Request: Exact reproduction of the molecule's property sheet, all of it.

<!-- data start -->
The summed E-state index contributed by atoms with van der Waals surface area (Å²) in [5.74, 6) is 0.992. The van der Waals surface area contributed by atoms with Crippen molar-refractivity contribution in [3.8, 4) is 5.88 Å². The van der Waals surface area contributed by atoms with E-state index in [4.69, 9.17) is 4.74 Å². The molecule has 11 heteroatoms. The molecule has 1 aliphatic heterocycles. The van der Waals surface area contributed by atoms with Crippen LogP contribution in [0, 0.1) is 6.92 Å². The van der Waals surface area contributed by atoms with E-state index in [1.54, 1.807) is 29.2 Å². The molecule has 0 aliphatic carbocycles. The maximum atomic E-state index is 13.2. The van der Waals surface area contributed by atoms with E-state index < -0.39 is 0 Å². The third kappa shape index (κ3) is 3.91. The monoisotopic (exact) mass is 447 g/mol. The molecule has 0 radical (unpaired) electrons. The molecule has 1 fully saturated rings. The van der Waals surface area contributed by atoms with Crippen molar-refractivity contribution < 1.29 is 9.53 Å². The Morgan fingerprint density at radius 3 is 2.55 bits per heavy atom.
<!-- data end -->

The summed E-state index contributed by atoms with van der Waals surface area (Å²) in [5.74, 6) is 0.992. The van der Waals surface area contributed by atoms with Crippen molar-refractivity contribution in [3.8, 4) is 5.88 Å². The van der Waals surface area contributed by atoms with E-state index in [4.69, 9.17) is 4.74 Å². The molecule has 11 heteroatoms. The molecule has 1 aliphatic heterocycles. The van der Waals surface area contributed by atoms with Crippen LogP contribution in [0, 0.1) is 6.92 Å². The van der Waals surface area contributed by atoms with E-state index in [1.54, 1.807) is 29.2 Å². The molecule has 0 aliphatic carbocycles. The maximum atomic E-state index is 13.2. The van der Waals surface area contributed by atoms with E-state index < -0.39 is 0 Å². The third kappa shape index (κ3) is 3.91. The monoisotopic (exact) mass is 447 g/mol. The molecule has 0 radical (unpaired) electrons. The molecule has 1 fully saturated rings. The van der Waals surface area contributed by atoms with Crippen molar-refractivity contribution < 1.29 is 9.53 Å². The Morgan fingerprint density at radius 3 is 2.55 bits per heavy atom.